Reviewed by Janet J for Readers' Favorite
"An Affinity for Shadows" by Liz R. Newman centers on the life of Kate Theodore, a talented and focused broadcast journalist who has made it to the top, only to find that office politics as well as national events may force her out of her hard-won job in the cutthroat world of TV news.
She witnesses and reports live at the Twin Towers on 9/11, at great risk to herself and her cameraman, but remains ever the professional. 9/11 does take a toll on her personally, though, and she begins to evaluate what is truly important in her life. She comes up short when it comes to family. And love.
Kate is a strong, independent and resilient character and wants to be a loyal friend, if only work didn't keep her so busy . . . yet a look into her background and family roots gives the reader insight into why she is afraid to need people and to be needed in return.
Enter Sal, an oh-so-handsome Italian man Kate meets by chance in New York and then again when she takes a rare vacation to Italy. Their relationship is plagued with personal and cultural misunderstandings and also complicated by translation difficulties on the part of those around them, as well as two surprise visitors from the USA who find they can't do without Kate even for two weeks. Her compassionate side and her ability to enjoy life begin to blossom under the gentle Italian sun, and she is able to put her life into perspective.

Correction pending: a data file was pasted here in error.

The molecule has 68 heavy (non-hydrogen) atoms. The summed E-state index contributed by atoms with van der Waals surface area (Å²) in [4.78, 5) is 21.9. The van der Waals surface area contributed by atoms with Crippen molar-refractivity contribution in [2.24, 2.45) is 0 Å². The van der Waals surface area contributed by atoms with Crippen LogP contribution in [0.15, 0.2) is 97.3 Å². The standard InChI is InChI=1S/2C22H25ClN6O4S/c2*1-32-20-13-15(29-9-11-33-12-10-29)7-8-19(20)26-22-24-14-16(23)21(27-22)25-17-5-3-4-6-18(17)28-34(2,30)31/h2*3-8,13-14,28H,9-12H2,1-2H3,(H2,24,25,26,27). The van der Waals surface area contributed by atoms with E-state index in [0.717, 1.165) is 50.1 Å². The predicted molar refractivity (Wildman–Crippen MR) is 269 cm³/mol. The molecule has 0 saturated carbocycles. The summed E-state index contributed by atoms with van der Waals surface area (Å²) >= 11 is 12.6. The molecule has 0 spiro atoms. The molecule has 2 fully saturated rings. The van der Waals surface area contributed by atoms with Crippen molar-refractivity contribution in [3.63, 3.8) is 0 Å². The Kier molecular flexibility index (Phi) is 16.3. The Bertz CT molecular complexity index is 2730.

I enjoyed this well-written book and recommend it for a general audience. There are no offensive elements in it. I appreciated the insights the author gave into the lives of those directly affected by 9/11, and how many survivors of all kinds of disasters move "From Tragedy to Triumph," the title of a new show Kate pitches to her network - to feature strength and hope as a journalist, rather than presenting only the negative side of the news.
The plot moves well and the characters are believable. Newman makes them sympathetic as well. Occasional moments of humor allow the reader to see that though Kate takes herself very seriously, she can also laugh at herself. In view of some of the personal calamities she experiences, that's a very good thing.
"Now in New York, in the aftermath of the greatest tragedy the city had ever seen, love would spring eternal, as in the city of Rome. The light would shine again. For the bright light of love cannot be basked in and esteemed, unless first glimpsed from within the darkness of the shadows," she concludes at the end.
After reading this book I wanted to pack my bags - first to visit New York, an incredible city in any season, and then on to Italy, to find that very special villa and its handsome gardener, and to enjoy the splendid food described so vividly in "An Affinity for Shadows."